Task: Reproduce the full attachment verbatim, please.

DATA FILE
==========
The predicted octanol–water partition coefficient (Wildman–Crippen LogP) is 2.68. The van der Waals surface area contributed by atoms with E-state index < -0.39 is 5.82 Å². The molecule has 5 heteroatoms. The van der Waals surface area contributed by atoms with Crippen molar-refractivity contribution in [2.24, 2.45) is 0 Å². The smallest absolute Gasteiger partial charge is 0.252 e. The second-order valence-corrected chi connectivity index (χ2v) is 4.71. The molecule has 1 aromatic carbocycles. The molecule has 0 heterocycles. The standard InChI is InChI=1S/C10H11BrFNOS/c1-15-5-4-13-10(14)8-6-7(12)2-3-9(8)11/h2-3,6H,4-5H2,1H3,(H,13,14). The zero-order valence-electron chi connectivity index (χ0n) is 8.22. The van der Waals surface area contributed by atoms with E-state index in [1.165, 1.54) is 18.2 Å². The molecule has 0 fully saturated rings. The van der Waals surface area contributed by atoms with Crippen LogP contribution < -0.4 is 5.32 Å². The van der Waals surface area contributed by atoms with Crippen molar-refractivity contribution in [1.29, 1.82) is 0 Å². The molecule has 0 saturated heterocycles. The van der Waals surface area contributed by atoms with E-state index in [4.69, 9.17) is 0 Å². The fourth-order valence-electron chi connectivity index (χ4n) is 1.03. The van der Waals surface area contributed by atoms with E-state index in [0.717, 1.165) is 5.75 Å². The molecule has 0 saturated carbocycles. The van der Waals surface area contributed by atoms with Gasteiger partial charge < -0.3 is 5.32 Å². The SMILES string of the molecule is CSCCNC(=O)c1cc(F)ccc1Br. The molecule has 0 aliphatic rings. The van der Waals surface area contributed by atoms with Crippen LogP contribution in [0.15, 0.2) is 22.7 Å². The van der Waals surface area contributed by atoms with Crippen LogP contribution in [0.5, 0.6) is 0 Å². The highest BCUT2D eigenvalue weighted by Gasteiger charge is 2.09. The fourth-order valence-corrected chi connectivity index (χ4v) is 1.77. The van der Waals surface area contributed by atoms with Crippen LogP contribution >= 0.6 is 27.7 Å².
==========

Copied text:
The predicted octanol–water partition coefficient (Wildman–Crippen LogP) is 2.68. The van der Waals surface area contributed by atoms with E-state index < -0.39 is 5.82 Å². The molecule has 5 heteroatoms. The van der Waals surface area contributed by atoms with Crippen molar-refractivity contribution in [2.24, 2.45) is 0 Å². The smallest absolute Gasteiger partial charge is 0.252 e. The second-order valence-corrected chi connectivity index (χ2v) is 4.71. The molecule has 1 aromatic carbocycles. The molecule has 0 heterocycles. The standard InChI is InChI=1S/C10H11BrFNOS/c1-15-5-4-13-10(14)8-6-7(12)2-3-9(8)11/h2-3,6H,4-5H2,1H3,(H,13,14). The zero-order valence-electron chi connectivity index (χ0n) is 8.22. The van der Waals surface area contributed by atoms with E-state index in [1.165, 1.54) is 18.2 Å². The molecule has 0 fully saturated rings. The van der Waals surface area contributed by atoms with Crippen LogP contribution < -0.4 is 5.32 Å². The van der Waals surface area contributed by atoms with Crippen molar-refractivity contribution in [1.29, 1.82) is 0 Å². The molecule has 0 saturated heterocycles. The van der Waals surface area contributed by atoms with E-state index in [4.69, 9.17) is 0 Å². The fourth-order valence-electron chi connectivity index (χ4n) is 1.03. The van der Waals surface area contributed by atoms with E-state index in [0.717, 1.165) is 5.75 Å². The molecule has 0 saturated carbocycles. The van der Waals surface area contributed by atoms with Gasteiger partial charge < -0.3 is 5.32 Å². The SMILES string of the molecule is CSCCNC(=O)c1cc(F)ccc1Br. The molecule has 0 aliphatic rings. The van der Waals surface area contributed by atoms with Crippen LogP contribution in [0.15, 0.2) is 22.7 Å². The van der Waals surface area contributed by atoms with Crippen LogP contribution in [0.5, 0.6) is 0 Å². The highest BCUT2D eigenvalue weighted by Gasteiger charge is 2.09. The fourth-order valence-corrected chi connectivity index (χ4v) is 1.77. The van der Waals surface area contributed by atoms with Crippen LogP contribution >= 0.6 is 27.7 Å².